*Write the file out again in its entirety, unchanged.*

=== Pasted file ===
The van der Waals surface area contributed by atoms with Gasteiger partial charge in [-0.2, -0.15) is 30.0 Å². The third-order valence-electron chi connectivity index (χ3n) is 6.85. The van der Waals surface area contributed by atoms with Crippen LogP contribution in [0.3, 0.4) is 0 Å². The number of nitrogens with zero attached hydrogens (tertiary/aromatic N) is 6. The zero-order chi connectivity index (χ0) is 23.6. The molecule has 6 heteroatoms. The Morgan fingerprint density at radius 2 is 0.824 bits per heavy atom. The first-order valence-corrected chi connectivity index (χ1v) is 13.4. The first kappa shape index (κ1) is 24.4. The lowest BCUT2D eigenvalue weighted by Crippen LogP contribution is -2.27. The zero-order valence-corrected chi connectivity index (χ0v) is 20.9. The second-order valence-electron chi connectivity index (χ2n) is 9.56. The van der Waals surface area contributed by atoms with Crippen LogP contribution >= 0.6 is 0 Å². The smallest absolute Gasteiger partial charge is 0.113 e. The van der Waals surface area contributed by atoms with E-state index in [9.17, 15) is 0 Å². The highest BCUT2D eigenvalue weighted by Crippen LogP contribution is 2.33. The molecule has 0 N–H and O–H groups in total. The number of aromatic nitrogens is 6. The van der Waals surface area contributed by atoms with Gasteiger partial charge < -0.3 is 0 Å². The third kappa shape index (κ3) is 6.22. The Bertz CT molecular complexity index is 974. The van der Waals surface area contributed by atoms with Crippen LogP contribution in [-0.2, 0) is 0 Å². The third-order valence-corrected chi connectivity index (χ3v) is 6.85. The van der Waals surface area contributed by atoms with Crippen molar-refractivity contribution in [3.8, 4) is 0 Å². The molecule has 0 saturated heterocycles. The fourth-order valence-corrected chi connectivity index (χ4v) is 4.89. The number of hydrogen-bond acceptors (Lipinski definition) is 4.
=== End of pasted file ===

The van der Waals surface area contributed by atoms with Gasteiger partial charge in [-0.2, -0.15) is 30.0 Å². The third-order valence-electron chi connectivity index (χ3n) is 6.85. The van der Waals surface area contributed by atoms with Crippen LogP contribution in [0.3, 0.4) is 0 Å². The number of nitrogens with zero attached hydrogens (tertiary/aromatic N) is 6. The zero-order chi connectivity index (χ0) is 23.6. The molecule has 6 heteroatoms. The Morgan fingerprint density at radius 2 is 0.824 bits per heavy atom. The first-order valence-corrected chi connectivity index (χ1v) is 13.4. The first kappa shape index (κ1) is 24.4. The lowest BCUT2D eigenvalue weighted by Crippen LogP contribution is -2.27. The zero-order valence-corrected chi connectivity index (χ0v) is 20.9. The second-order valence-electron chi connectivity index (χ2n) is 9.56. The van der Waals surface area contributed by atoms with Crippen LogP contribution >= 0.6 is 0 Å². The smallest absolute Gasteiger partial charge is 0.113 e. The van der Waals surface area contributed by atoms with E-state index in [9.17, 15) is 0 Å². The highest BCUT2D eigenvalue weighted by Crippen LogP contribution is 2.33. The molecule has 0 N–H and O–H groups in total. The number of aromatic nitrogens is 6. The van der Waals surface area contributed by atoms with Gasteiger partial charge < -0.3 is 0 Å². The third kappa shape index (κ3) is 6.22. The Bertz CT molecular complexity index is 974. The van der Waals surface area contributed by atoms with Crippen LogP contribution in [-0.2, 0) is 0 Å². The third-order valence-corrected chi connectivity index (χ3v) is 6.85. The van der Waals surface area contributed by atoms with Crippen molar-refractivity contribution in [3.8, 4) is 0 Å². The molecule has 0 saturated heterocycles. The fourth-order valence-corrected chi connectivity index (χ4v) is 4.89. The number of hydrogen-bond acceptors (Lipinski definition) is 4.